When your small business clients have no in-house IT staff, be proactive and take charge of literally anything and everything having to do with their IT needs.
So what do you do when clients have requests that are outside your in-house skill set?
Find a solution. Why?
Because that’s the way that full-time project managers in enterprise IT departments handle curve balls. They find solutions, even if it means seeking out vendor partners or hiring subcontractors for specific project needs.
Make “Win-Win” Your Mantra
Usually, when most IT support companies think about long-term client relationships, their thoughts turn to service agreements and managed services.
But remember, in order for your offering to be effective, compelling, and profitable, your program must be a win-win for both parties.
To say that your value proposition must be mutually beneficial would be the understatement of the year.
While it seems simple enough on the surface, win-win is often an afterthought for many. Why?
Many technology providers tend to severely under-price their service agreements and managed services.
Think their clients are going to “complain” and ask their IT vendors to raise prices? Not a chance! So, pricing errors set the relationships up for big win-lose scenarios.
Remember, your firm is not the St. Louis Cardinals battling the Texas Rangers in the World Series.
Both your firm and your clients must emerge as winners.
Send Prepaid Time Blocks Back to the 1980s and 1990s…Where They Belong
Some IT support companies still cling to the dated idea of selling a prepaid block of time.
What happens when one of these technology providers sells a 40-hour block that’s only half used?
20 hours sits on the books as a credit because the technology provider wasn’t proactively helping their small business clients better use IT.
So the naïve, shortsighted, break/fix-focused technology provider stupidly grins about their bonanza of collecting a 100% bonus of unused time.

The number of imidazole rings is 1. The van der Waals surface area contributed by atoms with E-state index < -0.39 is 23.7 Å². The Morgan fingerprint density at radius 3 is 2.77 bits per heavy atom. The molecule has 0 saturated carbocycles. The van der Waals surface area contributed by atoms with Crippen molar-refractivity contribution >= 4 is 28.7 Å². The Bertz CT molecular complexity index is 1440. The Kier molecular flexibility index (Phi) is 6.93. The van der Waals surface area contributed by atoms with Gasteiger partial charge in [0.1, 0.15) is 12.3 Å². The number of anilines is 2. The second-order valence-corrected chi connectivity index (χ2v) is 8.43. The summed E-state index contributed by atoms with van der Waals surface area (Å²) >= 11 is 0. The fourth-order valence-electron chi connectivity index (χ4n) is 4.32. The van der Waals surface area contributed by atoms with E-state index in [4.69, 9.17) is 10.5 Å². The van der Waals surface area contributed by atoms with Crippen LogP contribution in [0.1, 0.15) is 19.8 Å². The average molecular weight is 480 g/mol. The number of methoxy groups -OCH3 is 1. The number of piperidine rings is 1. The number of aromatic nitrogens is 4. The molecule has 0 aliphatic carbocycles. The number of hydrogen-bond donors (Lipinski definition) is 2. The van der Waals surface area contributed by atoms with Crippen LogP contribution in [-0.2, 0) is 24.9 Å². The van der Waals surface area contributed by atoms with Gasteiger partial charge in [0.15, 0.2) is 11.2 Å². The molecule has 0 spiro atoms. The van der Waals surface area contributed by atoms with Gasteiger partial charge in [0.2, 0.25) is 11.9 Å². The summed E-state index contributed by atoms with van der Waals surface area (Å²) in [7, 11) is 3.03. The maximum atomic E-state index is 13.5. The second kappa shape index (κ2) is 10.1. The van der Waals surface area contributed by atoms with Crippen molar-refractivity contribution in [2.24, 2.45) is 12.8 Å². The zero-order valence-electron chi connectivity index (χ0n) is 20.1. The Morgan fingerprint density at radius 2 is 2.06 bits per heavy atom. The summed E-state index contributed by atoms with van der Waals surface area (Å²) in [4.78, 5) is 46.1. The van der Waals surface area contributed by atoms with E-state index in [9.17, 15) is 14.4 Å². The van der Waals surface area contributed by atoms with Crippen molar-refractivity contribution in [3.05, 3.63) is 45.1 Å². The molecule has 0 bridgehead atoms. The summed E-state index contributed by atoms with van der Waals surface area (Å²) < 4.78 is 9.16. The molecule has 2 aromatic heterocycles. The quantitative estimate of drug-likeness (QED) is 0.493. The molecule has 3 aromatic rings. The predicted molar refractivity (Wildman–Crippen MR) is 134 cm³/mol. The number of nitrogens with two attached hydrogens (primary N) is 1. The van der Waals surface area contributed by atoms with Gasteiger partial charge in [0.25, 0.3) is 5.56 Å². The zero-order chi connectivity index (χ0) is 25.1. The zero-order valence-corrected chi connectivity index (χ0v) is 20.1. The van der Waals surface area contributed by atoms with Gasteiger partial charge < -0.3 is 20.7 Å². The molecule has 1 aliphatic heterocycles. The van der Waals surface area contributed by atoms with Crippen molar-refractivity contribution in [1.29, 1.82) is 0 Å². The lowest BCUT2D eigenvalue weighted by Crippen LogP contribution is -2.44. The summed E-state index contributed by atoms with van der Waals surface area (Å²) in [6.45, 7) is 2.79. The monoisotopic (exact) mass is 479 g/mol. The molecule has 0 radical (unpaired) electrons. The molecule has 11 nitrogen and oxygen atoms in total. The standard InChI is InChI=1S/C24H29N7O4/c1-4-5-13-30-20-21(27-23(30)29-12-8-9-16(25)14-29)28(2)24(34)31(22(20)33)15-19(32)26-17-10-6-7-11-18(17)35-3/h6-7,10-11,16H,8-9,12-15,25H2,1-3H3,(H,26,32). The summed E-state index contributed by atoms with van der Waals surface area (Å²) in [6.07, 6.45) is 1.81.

But small business clients like this feel cheated. The relationship is destroyed and there’s clearly another win-lose scenario.
Bet Your Firm’s Future on Selling ROI Results
Finally, if you’ve followed corporate layoffs over the past few years, you keep noticing the same trend. Most of the time, only some employees are fired. Who gets to stay? Generally, those who “pay for themselves” by generating a lot more revenue and profit for their employers than their salaries.
You need to adopt the same thinking about your marketing, selling, and client retention efforts.
You don’t become indispensable because you refuse to share passwords with clients or provide training on key system admin tasks.
You become indispensable because the financial results that your IT projects generate far exceed the money that your clients spend on your firm’s outsourced IT services.
If Simon Cowell started hanging out with IT support companies (and let’s hope he doesn’t), he would probably say that the “X Factor” that distinguishes between the struggling $25/hour computer repair technician and the thriving $100+/hour outsourced virtual CIO is understanding real business problems and consistently demonstrating real return on investment (ROI).
Reviewing What Small Business Clients Want from their IT Support Companies
Understand that non-technical small business owners don’t differentiate among different IT needs.
Realize that only industry insiders know what "virtual IT" means.
Don’t lump all small business clients into one bucket.
Recognize that bigger small business clients spend more on IT than tiny small business clients (usually).
Get proactive about solving your small business clients’ problems.
Make “win-win” your mantra.
Send prepaid time blocks back to the 1980s and 1990s (where they belong).
Bet your firm’s future on selling ROI results.
So what do you think small business clients want most from their IT support companies? Please share your tips, hints, and war stories in the comments below.
And if you're serious about growing your IT support company with great SMB clients, especially with those that need SaaS and IaaS support, enroll now in our free 7-day eCourse: Go-to-Market Strategy 101 for B2B SaaS Startups and Scaleups.
Topics:- Managed Service Provider MSP